2011 OBA Reply to the Throne Speech – Part Five

Continued Economic Policies

– Cut Ministerial pay;

I am not opposed to this, but it’s not clear how much they propose to cut them by, or if they have an idea of what the maximum salary would be. Of course, this would change with inflation and the like, but I think we could base Ministerial pay on the BPSU pay scale system, the maximum salary of which I think is about $150k. I would think a salary of $120k is more than sufficient for the Ministerial position myself (it should be noted that I would expect all Ministers to be full-time – I also support all MPs being full-time, with backbenchers to earn the average salary of a skilled worker, so, about $70k). I would think we would also want to make a cap on the number of potential Ministries though.

– Divert more resources and energy to the selling of Bermuda (for IB);

Not opposed to this, but what would this involve, different from what the PLP is currently doing? Would this not involve frequent travel and networking opportunities overseas, which the OBA criticises? More detail would be useful here.

– Look at replicating a ‘concierge service’ as practiced in the Isle of Mann and Malta, to actively shepherd our international customers through government services;

I’m not opposed to this idea, but I do note that this would seem to contradict their previous comments on freezing the civil service.


“An OBA Government will provide Bermuda with security and peace of mind that allow us to once again live without fear of being robbed, shot or burgled.”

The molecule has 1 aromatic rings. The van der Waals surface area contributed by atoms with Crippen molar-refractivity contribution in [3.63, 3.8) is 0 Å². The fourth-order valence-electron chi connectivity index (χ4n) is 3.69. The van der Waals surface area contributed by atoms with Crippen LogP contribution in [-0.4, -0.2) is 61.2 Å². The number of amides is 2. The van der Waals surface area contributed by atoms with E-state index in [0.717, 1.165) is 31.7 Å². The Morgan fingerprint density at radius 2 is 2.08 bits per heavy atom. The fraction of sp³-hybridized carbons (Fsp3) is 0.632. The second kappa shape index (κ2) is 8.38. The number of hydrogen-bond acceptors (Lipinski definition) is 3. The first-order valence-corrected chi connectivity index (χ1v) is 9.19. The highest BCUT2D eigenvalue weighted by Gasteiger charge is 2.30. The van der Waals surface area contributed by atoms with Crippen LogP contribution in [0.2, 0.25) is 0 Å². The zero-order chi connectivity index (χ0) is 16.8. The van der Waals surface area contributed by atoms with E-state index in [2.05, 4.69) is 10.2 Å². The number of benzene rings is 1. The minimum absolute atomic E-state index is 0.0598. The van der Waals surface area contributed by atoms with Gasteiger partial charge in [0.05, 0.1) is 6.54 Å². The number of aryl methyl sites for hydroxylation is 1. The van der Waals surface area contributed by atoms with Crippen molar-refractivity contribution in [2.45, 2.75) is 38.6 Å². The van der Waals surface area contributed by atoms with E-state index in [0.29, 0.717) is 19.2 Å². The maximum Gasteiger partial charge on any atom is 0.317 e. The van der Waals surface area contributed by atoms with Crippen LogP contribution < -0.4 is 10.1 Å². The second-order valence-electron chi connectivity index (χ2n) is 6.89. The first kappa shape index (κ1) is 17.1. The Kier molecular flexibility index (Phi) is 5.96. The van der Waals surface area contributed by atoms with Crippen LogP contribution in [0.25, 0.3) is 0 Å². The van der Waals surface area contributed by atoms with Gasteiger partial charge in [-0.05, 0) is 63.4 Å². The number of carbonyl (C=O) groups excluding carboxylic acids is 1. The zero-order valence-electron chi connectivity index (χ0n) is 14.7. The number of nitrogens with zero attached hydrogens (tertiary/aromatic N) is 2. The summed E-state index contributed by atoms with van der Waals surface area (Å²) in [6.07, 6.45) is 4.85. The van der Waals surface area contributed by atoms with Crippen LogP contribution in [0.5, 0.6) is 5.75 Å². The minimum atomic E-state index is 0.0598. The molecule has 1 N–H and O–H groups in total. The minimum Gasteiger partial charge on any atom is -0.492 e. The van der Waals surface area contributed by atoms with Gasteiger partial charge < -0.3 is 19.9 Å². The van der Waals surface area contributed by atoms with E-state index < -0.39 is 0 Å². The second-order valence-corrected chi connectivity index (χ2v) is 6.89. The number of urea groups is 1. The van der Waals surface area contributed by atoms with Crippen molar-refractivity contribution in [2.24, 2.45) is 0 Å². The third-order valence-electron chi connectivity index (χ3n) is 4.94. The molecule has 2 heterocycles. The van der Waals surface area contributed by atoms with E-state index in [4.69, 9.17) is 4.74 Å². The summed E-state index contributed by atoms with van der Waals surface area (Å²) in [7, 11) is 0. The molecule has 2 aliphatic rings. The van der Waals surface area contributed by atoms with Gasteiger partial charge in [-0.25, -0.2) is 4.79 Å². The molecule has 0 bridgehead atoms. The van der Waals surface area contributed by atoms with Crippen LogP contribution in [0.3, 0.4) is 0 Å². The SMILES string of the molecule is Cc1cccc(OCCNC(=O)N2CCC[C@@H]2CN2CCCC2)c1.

– Equip police with resources and [the] support they need;
– Full-time presence of Parish Constables in our neighbourhoods;
– Equip police with advanced technologies, such as shot spotters (these triangulate position of gunshots);
– Develop an expanded CCTV system staffed 24hrs a day;
– Ensure an effective electronic tagging programme;

The first policy is vague, but presumably is just a general opener for the other policies. I am supportive of the idea of full-time Parish Constables, but I would like more detail on this – are they, for example, based on the idea of community policing? As for the shot spotters, I’m not opposed to them, but, like the CCTV system I am concerned about the invasion of privacy (as I understand the technology, it involves a series of microphones geographically distributed across the island). I’m also concerned about their cost-effectiveness in the Bermuda context (do we really need them?). As for the CCTV plan, I’m generally wary of these and question their utility – they seem more useful in pushing crime away to other areas than anything else, but I plan to research this more fully. No opposition to the idea of electronic taggs (which, indeed, have since been implemented by the Government).

– Strengthen the police presence on the roads;
– Activate more speed cameras;
– Support the Government measures to expand the use of breathalysers, increase penalties for drink driving and impose DUI education for all disqualified drivers;

I don’t have an issue with any of the above, although I question the cost (bearing in mind the OBA commitment to reduce the budget) of the above, and I am wary of the speed cameras from the perspective of invasion of privacy.


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